for high school footballers: prevent injury
As every mom already knows, high school football players are at high risk for injuring their lower limbs. "Stress fractures of the foot, ankle sprains and ligament injuries are all, unfortunately, quite common in popular fall sports," said Dr. David Davidson, a member of the American Podiatric Medical Association and podiatric medical consultant for the Buffalo Bills. Some preventive tips from the APMA:
Sprains (stretched or torn ligaments): Take part in proper warm-up exercises before and after workouts and games. Spend five to 10 minutes stretching, holding and relaxing muscles.
Fractures: Look for sport-specific footwear that contains extra padding in cleated shoes, which helps to prevent stress fractures.
Turf toe: Named for the playing field on which it is common, turf toe is a painful hyperextension of the big toe joint. It can also occur on grass. Wearing a stiffer shoe can prevent further aggravation of the injury. Customized foot orthotics may also be worn during play to protect against turf toe.
Learn more about pain medication
Experts in pain management will present a live Webcast about prescription pain medications at 3 p.m. Oct. 21. The Webcast will cover numerous aspects of the problem, including what patients and caregivers can do to minimize abuse of prescription opioid pain medicines. A Q&A session follows. Among the moderators: Gen. Barry R. McCaffrey, former director of the Office of National Drug Control Policy; Dr. Jeff Gudin, co-director of the Pain Management Center at Englewood Hospital in New Jersey; and Jennifer Bolen, a patient living with chronic pain and founder of the Legal Side of Pain, an organization that provides legal guidance regarding use of pain medications. On the Web: video.webcasts.com/events/vxmd001/28151.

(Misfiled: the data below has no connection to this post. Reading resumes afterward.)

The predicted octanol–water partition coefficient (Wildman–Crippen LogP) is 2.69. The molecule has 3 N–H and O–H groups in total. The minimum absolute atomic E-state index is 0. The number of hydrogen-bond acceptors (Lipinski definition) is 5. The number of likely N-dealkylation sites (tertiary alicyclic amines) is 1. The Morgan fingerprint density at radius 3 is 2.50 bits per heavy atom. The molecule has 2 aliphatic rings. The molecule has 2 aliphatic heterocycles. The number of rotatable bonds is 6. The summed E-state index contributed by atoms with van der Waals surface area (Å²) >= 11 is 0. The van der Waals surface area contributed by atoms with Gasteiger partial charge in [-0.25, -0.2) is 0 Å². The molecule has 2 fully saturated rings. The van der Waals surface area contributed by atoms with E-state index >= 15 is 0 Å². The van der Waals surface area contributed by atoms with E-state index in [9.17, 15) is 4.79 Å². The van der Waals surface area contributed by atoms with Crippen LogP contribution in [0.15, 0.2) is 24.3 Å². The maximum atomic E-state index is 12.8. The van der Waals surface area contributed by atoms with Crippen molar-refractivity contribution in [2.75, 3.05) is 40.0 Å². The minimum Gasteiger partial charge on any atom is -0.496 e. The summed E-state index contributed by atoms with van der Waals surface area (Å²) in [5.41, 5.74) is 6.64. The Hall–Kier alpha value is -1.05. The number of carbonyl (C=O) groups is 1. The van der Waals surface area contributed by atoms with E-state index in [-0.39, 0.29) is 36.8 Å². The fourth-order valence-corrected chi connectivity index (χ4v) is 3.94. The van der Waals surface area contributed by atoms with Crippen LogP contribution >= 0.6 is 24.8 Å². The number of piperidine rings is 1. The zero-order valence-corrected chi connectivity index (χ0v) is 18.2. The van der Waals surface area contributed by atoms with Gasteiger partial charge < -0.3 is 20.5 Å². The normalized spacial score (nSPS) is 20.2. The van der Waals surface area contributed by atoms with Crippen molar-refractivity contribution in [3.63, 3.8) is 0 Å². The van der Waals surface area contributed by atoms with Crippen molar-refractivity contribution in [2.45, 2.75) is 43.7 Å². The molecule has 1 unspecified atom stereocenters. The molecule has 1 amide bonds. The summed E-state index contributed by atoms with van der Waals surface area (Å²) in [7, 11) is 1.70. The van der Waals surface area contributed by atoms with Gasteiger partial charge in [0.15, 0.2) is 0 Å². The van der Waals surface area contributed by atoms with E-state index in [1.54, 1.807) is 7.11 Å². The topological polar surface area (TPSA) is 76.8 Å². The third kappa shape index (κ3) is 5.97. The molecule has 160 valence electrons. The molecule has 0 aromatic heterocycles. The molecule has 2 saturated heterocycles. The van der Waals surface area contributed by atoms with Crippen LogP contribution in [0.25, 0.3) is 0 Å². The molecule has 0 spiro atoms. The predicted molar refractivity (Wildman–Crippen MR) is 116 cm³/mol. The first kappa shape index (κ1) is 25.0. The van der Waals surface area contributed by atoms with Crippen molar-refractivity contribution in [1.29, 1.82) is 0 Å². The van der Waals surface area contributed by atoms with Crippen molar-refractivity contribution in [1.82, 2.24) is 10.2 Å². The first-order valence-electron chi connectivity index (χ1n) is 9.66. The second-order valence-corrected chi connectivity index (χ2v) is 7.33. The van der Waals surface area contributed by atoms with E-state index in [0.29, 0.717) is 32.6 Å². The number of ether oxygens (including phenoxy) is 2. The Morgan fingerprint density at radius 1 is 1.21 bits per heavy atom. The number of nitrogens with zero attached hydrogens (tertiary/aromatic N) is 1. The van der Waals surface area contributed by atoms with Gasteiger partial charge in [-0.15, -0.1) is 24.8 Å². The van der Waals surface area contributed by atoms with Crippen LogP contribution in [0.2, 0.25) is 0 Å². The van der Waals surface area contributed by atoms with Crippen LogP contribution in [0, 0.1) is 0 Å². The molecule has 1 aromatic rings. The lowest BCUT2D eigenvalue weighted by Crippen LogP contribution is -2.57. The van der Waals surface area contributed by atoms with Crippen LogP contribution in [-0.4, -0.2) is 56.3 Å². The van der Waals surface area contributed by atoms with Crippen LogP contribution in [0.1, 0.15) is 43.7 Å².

Does inactivity fuel hunger?
A new study suggests that couch potatoes get hungrier than active people. The University of Massachusetts studied six young, lean and fit men and women in three one-day experiments. On one day the volunteers spent 12 active hours walking, sorting papers, picking up books and folding laundry. They were not allowed to sit for more than 10 minutes each hour. On the other two days they watched videos, worked on computers and were only allowed to move by being pushed in a wheelchair. The couch potato types reported feeling hungrier, having more desire to eat and feeling they could eat more after a meal than the active participants.
Compiled from Times staff, wires